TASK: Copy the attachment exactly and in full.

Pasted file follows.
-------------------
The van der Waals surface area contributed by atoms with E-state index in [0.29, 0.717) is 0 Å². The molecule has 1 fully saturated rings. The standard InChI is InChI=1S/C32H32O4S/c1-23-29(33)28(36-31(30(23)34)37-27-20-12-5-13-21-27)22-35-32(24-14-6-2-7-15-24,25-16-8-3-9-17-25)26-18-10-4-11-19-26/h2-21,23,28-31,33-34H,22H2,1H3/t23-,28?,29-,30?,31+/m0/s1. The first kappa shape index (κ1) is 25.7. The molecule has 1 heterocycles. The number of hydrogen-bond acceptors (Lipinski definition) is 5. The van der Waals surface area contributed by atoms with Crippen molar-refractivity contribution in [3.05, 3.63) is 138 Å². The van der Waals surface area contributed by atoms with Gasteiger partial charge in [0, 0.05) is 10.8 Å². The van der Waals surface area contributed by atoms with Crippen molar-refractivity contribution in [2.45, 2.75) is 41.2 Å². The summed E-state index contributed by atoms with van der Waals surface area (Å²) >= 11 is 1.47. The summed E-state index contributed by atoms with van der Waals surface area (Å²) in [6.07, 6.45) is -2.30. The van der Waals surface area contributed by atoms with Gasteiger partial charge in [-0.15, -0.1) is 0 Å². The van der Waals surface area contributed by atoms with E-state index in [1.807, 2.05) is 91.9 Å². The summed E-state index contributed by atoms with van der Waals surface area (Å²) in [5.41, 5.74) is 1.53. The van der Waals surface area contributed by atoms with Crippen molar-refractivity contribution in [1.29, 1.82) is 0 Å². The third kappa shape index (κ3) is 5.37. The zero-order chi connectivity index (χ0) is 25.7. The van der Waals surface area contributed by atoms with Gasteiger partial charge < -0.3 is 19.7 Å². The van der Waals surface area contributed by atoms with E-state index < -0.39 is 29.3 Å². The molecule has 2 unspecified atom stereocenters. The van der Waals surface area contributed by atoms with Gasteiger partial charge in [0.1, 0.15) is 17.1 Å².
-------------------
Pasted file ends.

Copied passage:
The van der Waals surface area contributed by atoms with E-state index in [0.29, 0.717) is 0 Å². The molecule has 1 fully saturated rings. The standard InChI is InChI=1S/C32H32O4S/c1-23-29(33)28(36-31(30(23)34)37-27-20-12-5-13-21-27)22-35-32(24-14-6-2-7-15-24,25-16-8-3-9-17-25)26-18-10-4-11-19-26/h2-21,23,28-31,33-34H,22H2,1H3/t23-,28?,29-,30?,31+/m0/s1. The first kappa shape index (κ1) is 25.7. The molecule has 1 heterocycles. The number of hydrogen-bond acceptors (Lipinski definition) is 5. The van der Waals surface area contributed by atoms with Crippen molar-refractivity contribution in [3.05, 3.63) is 138 Å². The van der Waals surface area contributed by atoms with Gasteiger partial charge in [0, 0.05) is 10.8 Å². The van der Waals surface area contributed by atoms with Crippen molar-refractivity contribution in [2.45, 2.75) is 41.2 Å². The summed E-state index contributed by atoms with van der Waals surface area (Å²) >= 11 is 1.47. The summed E-state index contributed by atoms with van der Waals surface area (Å²) in [6.07, 6.45) is -2.30. The van der Waals surface area contributed by atoms with Gasteiger partial charge in [-0.15, -0.1) is 0 Å². The van der Waals surface area contributed by atoms with E-state index in [1.807, 2.05) is 91.9 Å². The summed E-state index contributed by atoms with van der Waals surface area (Å²) in [5.41, 5.74) is 1.53. The van der Waals surface area contributed by atoms with Crippen molar-refractivity contribution in [1.29, 1.82) is 0 Å². The third kappa shape index (κ3) is 5.37. The zero-order chi connectivity index (χ0) is 25.7. The van der Waals surface area contributed by atoms with Gasteiger partial charge < -0.3 is 19.7 Å². The van der Waals surface area contributed by atoms with E-state index < -0.39 is 29.3 Å². The molecule has 2 unspecified atom stereocenters. The van der Waals surface area contributed by atoms with Gasteiger partial charge in [0.1, 0.15) is 17.1 Å².